Posted on: 19 September 2017
Once a prospective home buyer decides to purchase a particular property, a purchase offer must be written out. Along with a written offer, the buyer usually submits a payment of earnest money to one of the seller's representatives. To minimize the risk of losing the earnest money if the sale never closes, home buyers can include protective contingency clauses in a purchase offer.
There is no set formula to determine how much earnest money to include with a purchase offer. However, a seller effectively removes their property from the market after they accept an offer, waiting for the proposed sale to close. The amount of earnest money a seller is willing to accept is often dependent on the robustness of the local real estate market.
In a slow real estate market, any reasonable offer is likely to be considered, even if it is accompanied by a small earnest money deposit. On the other hand, a seller in a more competitive market is likely to expect more earnest money with a purchase offer. Contract contingencies allow you to nullify a purchase offer and recover your earnest money if certain unforeseen circumstances arise.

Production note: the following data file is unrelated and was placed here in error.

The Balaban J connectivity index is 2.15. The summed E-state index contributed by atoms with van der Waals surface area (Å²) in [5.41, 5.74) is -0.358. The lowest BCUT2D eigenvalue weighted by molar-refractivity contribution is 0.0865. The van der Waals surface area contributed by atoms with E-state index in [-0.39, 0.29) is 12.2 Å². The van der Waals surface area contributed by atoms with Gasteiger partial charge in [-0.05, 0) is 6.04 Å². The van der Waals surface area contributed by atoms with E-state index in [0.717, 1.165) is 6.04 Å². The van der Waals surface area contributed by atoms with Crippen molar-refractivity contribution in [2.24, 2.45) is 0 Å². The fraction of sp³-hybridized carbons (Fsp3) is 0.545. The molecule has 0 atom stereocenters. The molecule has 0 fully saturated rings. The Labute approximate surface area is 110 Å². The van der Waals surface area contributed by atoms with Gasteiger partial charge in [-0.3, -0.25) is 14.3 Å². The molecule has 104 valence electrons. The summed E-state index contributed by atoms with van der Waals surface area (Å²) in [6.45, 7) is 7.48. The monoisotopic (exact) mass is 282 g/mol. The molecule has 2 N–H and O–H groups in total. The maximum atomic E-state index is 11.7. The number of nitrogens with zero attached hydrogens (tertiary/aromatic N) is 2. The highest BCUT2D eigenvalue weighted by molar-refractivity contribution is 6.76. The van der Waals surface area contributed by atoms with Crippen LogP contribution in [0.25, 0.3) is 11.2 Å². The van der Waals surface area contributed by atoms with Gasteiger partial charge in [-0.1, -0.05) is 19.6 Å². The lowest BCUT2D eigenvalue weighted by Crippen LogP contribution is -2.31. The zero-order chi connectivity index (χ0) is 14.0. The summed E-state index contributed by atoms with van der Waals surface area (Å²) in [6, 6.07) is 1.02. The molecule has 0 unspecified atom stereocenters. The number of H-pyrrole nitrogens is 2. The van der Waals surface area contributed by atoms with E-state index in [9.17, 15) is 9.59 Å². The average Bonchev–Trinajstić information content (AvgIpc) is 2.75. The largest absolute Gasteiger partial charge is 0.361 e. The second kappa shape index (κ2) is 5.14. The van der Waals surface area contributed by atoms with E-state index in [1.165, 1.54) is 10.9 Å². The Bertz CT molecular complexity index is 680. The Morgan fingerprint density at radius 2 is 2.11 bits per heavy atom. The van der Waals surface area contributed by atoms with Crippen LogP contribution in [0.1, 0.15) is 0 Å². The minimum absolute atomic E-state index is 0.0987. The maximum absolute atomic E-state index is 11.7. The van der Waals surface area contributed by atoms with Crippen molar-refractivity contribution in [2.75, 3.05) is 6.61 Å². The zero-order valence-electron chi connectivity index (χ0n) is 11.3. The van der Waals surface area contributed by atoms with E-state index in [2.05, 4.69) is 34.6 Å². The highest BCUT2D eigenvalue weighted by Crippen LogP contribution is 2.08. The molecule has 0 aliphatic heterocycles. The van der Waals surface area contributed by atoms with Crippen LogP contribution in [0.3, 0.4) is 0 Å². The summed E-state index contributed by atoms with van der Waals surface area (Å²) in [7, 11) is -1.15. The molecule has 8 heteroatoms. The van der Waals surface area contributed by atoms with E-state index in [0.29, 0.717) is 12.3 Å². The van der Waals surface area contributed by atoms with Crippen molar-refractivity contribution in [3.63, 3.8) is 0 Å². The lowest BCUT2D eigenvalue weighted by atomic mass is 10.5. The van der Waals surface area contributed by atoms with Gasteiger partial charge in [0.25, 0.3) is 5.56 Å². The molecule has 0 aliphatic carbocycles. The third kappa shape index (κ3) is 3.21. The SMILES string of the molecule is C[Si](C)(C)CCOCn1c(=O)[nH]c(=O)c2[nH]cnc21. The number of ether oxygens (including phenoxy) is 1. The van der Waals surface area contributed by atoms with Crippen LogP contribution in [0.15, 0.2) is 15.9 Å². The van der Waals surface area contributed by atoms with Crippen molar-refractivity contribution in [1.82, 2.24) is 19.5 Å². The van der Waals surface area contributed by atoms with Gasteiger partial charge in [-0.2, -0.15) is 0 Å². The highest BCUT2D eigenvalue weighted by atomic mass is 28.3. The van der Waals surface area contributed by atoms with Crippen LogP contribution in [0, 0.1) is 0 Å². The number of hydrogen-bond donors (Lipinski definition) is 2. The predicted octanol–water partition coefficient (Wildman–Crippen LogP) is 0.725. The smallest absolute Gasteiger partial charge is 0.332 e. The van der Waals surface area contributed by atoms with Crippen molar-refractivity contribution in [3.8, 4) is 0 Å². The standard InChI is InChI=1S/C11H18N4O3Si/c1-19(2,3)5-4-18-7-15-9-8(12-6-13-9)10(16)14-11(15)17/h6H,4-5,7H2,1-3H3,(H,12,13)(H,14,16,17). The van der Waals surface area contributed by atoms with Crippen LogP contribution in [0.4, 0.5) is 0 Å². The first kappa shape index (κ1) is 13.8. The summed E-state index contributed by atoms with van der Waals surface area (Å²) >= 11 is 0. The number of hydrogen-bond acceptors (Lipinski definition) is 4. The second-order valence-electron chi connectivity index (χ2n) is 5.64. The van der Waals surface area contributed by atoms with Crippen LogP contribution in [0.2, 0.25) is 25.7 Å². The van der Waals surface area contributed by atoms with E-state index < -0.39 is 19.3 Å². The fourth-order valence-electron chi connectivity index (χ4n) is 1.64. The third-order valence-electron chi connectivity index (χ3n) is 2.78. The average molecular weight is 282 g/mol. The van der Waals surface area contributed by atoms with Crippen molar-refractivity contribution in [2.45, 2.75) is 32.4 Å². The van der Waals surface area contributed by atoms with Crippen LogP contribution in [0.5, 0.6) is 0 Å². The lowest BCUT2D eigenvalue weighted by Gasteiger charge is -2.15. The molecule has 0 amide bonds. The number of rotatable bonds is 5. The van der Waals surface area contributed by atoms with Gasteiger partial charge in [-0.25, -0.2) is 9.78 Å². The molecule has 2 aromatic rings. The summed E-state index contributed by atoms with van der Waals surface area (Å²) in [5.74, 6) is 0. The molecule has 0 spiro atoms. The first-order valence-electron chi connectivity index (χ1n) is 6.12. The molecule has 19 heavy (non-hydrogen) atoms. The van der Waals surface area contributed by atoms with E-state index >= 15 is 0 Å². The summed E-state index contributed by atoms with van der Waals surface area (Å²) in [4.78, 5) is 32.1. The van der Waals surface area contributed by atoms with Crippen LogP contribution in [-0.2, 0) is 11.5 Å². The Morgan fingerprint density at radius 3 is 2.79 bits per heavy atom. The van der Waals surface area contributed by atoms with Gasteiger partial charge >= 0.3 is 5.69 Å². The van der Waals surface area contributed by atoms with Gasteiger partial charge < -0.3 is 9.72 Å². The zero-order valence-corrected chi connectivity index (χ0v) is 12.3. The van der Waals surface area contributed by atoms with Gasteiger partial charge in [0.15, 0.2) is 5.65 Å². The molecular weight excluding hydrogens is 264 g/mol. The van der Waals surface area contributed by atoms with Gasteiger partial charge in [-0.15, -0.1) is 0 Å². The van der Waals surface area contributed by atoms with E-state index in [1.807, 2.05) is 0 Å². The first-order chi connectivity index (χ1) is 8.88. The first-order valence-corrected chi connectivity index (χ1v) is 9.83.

Home inspection results
The most obvious reason to alter or nullify a purchase offer is if a major structural defect is discovered. To fully evaluate a roof, for example, someone has to enter the attic of the house. The entire underside of the roof must be inspected for any signs of discoloration from water leakage. An inspector may need to get on top of the roof to accurately determine its topside condition.
As with the roof, you may want someone to closely examine the structural foundation. The gradual settling of a building foundation is difficult to detect without a professional inspection. If the house has a crawl space, someone probably needs to visually inspect the underside of the flooring for any mold or wood decay.
Making a home sale contingent on an appraisal ensures that you don't pay too much. A low appraisal value may also result in a mortgage loan denial. A contract contingency for appraisal value is probably acceptable to most sellers. However, contingencies for issues such as the interest rate on a mortgage are less likely to be received favorably.
With a properly written purchase offer, your funds remain safe as your home purchase moves toward the date of closing. Earnest money is typically held by either the seller's lawyer, the seller's broker, or the title company that insures the property. Contact a real estate specialist for more information about homes for sale in your area.Share